State university and college leaderssay a new law encouraging high schoolstudents to pursue vocational education will not undermine admissions to highereducation institutions.Gov. Pat McCrory fulfilled a campaignpledge last week by signing his first bill, which established three degree pathwaysfor high school students statewide: col-lege, career or both.The law also aims to decrease thenumber of students who need to takegeneral education courses at college, saidJo Anne Honeycutt, director of careerand technical education for the StateBoard of Education.Legislators who supported the law want to increase the popularity of tech-nical programs, such as engineeringand industrial technologies, to meet the workforce demands of state employers.Students who complete the programs will receive industry-recognized creden-tials or their equivalents along with a high school diploma, beginning in 2014-15, Honeycutt said.Students will be able to take career andtechnical education courses beginning inninth grade. They can take college prepcourses, such as Advanced Placement pro-grams, at the same time, Honeycutt said. All students will be required to takeschools’ core classes, and no extra fees will be charged for the technical pro-grams, she said.Officials are still determining how tofully implement the law.“The overall pace of educationimprovement must accelerate in NorthCarolina to compete globally for good jobs and provide a secure future forNorth Carolinians,” said Lew Ebert,president and CEO of the North Carolina Chamber of Commerce, in a statement.Randolph Community College hasalready offered dual-enrollment pro-grams for more than 20 years, said Cathy Hefferin, spokeswoman for the college.Hefferin said she hopes the law willincrease the enrollment numbers forthe program as McCrory and leadingpoliticians place more of an emphasis oncareer and technical education.Students in these programs are suc-cessful, Honeycutt said, adding that theunemployment rate of those students isabout one-fourth the unemployment rateof all youths in the state.Thomas Griffin, director of admissionsat N.C. State University, said students in vocational programs will still be eligiblefor admission as long as they excel aca-demically and complete the appropriatecollege prep courses.“If their courses are strictly vocational,they wouldn’t be qualified to come,” hesaid. “Rigorous programs need collegeprep courses.”
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Vocational students may stillbe eligible for universities.
deduction benefits, was implement-ed in 1987, donations to charitiesincreased sharply.“Tax treatments of gifts certainly has a timing effect,” she said. “Butover time, charitable giving doestend to return to its level.”
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“It helps to get a few weeks under your belt,” Moran said. “We’re starting to getin to the groove — get in to the swing of things.”The Tar Heels will hope to keepthat momentum going through today’srematch with the Red Storm. Though St.John’s isn’t off to the strongest start, theRed Storm is still the defending Big Eastchampion. And it is still the team thatcrushed UNC’s postseason dreams a yearago. So the Tar Heels will approach it likeany other match-up — at least as much astheir memories will let them.“They’re a good team, and they alwayshave been. So we’re just going to treat itlike any other game,” Moran said.“But in the back of everybody’s mindthey’re trying to forget the way last yearended.”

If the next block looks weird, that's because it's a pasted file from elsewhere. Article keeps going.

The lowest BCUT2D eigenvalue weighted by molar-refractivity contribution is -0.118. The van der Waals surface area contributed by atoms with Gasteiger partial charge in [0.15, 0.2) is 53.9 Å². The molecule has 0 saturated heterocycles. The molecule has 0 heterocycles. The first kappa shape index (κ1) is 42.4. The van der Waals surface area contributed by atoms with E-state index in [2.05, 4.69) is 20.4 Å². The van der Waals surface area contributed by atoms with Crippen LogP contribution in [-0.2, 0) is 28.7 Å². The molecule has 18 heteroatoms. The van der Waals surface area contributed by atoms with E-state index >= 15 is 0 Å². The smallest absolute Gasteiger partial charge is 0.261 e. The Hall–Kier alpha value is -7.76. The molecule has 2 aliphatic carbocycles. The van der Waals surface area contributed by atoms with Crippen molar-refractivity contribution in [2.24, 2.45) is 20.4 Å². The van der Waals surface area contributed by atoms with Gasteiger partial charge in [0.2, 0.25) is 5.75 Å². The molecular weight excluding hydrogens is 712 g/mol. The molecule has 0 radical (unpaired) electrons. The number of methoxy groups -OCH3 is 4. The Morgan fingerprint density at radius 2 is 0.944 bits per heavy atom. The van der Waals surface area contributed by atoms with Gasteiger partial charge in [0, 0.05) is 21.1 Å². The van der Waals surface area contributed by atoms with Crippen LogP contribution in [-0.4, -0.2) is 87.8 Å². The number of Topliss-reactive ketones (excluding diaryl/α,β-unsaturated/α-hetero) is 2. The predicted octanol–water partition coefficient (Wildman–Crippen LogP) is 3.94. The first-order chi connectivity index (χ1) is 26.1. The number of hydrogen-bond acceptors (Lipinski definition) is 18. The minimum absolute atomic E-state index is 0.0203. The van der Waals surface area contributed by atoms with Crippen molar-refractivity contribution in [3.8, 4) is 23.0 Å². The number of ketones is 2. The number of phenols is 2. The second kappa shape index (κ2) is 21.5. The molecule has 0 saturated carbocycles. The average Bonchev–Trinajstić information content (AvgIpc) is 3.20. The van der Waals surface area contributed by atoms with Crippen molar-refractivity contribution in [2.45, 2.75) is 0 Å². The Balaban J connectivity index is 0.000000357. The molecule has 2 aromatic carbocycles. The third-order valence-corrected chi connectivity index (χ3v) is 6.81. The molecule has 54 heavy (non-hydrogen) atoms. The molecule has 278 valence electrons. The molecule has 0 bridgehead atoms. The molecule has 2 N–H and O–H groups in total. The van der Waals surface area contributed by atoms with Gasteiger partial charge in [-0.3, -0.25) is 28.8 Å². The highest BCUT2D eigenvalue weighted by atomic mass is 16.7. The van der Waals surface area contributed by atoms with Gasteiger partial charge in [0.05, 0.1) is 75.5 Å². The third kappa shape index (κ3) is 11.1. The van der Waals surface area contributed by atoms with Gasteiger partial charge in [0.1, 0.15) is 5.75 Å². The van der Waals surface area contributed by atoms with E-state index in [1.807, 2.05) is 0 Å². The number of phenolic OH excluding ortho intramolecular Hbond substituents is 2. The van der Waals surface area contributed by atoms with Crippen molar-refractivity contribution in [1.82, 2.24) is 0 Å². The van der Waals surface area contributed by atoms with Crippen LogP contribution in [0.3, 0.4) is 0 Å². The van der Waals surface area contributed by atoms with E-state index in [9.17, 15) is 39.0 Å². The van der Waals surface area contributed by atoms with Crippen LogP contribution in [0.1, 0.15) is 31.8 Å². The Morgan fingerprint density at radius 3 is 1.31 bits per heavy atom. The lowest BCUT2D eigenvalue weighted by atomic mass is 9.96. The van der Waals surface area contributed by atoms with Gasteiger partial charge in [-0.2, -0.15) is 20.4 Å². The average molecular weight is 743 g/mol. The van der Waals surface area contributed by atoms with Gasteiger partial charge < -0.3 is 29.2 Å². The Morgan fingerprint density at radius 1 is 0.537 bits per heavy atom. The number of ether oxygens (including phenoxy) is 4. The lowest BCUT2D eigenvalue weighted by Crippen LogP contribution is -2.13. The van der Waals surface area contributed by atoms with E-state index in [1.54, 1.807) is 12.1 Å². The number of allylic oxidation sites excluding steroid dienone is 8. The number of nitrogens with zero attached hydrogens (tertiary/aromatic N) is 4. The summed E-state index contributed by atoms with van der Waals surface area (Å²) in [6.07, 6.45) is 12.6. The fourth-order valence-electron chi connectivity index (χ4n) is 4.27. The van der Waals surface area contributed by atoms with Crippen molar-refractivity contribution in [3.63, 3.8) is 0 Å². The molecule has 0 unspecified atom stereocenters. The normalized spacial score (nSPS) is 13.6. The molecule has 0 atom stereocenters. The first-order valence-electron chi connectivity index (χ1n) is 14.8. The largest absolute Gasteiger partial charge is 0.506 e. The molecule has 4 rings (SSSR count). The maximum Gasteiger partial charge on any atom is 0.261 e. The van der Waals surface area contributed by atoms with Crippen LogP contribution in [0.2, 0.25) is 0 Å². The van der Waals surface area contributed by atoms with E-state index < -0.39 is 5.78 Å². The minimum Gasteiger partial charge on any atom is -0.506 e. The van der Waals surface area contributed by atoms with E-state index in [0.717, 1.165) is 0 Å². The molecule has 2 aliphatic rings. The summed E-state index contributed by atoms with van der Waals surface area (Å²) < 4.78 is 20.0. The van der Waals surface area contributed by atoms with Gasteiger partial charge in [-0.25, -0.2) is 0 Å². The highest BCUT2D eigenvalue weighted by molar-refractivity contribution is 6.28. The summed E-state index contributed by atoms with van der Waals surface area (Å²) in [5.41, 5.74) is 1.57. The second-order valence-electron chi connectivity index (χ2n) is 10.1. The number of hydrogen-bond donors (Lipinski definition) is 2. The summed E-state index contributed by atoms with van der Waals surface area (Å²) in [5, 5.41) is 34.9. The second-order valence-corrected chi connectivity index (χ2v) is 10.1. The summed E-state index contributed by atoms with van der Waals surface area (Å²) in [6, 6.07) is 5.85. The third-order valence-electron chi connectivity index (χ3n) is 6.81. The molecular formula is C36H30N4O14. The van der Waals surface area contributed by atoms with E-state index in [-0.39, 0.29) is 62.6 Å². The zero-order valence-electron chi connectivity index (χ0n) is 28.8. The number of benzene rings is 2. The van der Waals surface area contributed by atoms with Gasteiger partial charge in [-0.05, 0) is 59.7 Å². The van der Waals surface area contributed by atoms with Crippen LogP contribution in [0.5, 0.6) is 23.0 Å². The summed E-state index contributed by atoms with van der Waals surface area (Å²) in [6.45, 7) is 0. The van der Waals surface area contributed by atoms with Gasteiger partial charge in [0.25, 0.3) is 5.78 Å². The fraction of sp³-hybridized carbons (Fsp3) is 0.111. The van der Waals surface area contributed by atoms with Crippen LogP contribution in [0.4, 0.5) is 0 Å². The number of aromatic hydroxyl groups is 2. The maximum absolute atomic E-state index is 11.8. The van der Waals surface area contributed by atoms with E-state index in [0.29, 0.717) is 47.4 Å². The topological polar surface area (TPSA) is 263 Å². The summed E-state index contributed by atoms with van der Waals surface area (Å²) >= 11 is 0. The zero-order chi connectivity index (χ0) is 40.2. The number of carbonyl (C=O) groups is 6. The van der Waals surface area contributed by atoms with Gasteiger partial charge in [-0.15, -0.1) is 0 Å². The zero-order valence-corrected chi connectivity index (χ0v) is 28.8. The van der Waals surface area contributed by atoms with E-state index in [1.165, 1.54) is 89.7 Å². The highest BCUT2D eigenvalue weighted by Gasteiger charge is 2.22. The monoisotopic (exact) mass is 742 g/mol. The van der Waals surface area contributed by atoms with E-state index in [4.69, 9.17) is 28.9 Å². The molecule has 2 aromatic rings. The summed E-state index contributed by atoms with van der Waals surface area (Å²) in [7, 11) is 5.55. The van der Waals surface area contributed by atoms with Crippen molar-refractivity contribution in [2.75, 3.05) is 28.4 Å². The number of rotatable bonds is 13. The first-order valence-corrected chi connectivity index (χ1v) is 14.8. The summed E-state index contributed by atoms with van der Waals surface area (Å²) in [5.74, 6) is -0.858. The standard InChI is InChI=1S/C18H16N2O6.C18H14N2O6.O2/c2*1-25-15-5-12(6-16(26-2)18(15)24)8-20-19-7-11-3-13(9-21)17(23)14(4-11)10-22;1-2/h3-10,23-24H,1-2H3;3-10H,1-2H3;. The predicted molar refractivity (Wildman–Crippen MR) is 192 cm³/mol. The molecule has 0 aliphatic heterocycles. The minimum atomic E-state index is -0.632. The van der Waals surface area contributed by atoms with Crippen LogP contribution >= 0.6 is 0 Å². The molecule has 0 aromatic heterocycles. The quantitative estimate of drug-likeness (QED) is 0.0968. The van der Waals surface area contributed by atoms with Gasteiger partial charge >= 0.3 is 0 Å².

Contact the desk editor at firstname.lastname@example.org. Memoirist and poet Mary Karr is visiting UNC this week as the distinguished writer-in-residence for the Department of English and Comparative Literature. Arts Editor Carson Blackwelder sat down with Karr and discussed her passion for writing, theintricacies of memoirs and her time at UNC.
Daily Tar Heel:
Did you grow up knowing you wanted to be a writer, and what influencedthat decision?
From age 5, if you had asked me what I wanted to be, I would have said a poet. When you get to a place like (UNC), you see very quickly whether or not there’s a conversa-tion there or not.There are people posing for each other,there’s infighting or there’s jealousy — but I saw very quickly there’s a great passion for readingand writing here, and it’s inspiring. I had heardthis was a wonderful place — and it is.
Why do you feel it is important toshare your life with others? What do you think they take away from it?
I wouldn’t get paid if I didn’t writememoirs — and that’s very important to me.I think everybody’s life, if you have the right window inside it and see the intensity of theirheartbreak, you’ll see that people do suffer.I don’t know if my life has any particular wisdom attached to it. I think I was a greedy bitch, and I wanted to make a buck.
Your first memoir “The Liars’ Club”deals with difficult parts of your life both viv-idly and humorously. How do you find a bal-ance of these two approaches to writing?
Everyone in my family was funny in var-ious ways and with varying degrees of talent.Comedy, for most anybody, in difficulttimes, can be a great survival mechanism.But I also think on the page it relieves thereader. If you’re writing about sexual assault, which I wrote about, it’s hard for the reader. You have to accurately represent what waspainful and then almost reassure the readerthat you’re OK — give them some levity.
Your most recent memoir, “Lit,” deals with your struggle with faith. In what ways was it difficult to write about that, and how has it shaped you as a writer?
One of the greatest challenges I’ve facedas a writer was to write about faith when I’m writing for a mostly secular audience. I’m mostly writing for these intellectual readers, these god-less bastards — like I was until I was 40 or so.I didn’t want to convert anybody, and I hadto write and rewrite that stuff because every time I wrote, it sounded like I was trying toconvert people — and I wasn’t. I was trying todescribe, from an inside way, what it’s like totry to believe in God when you never have.
What do you see as the intersection between the memoirist and the reader? Whatdo both owe to or expect from each other?
You’re the reader’s only friend. Thereader is not an adversary or fool you are try-ing to trick.I was trying to create an emotional experi-ence within the reader so they could experi-ence some of what I had experienced from theinside, not looking at it and gawking at it — notas a spectacle, but as something more intimate.
What do you hope UNC students takeaway from your time here this week?
I hope it will make them passionate aboutliterature, about reading and writing. That’s all.I’ve been teaching now for 30 years, and theterrible thing — that I hope the people who pay me don’t know — is that I’d do this for free.I wouldn’t write for free, that’s way too hard, but talking to students about their own writingand their own passions and stories is great.So I’m here for me. I’m here to meet themand see what they’re going to give me.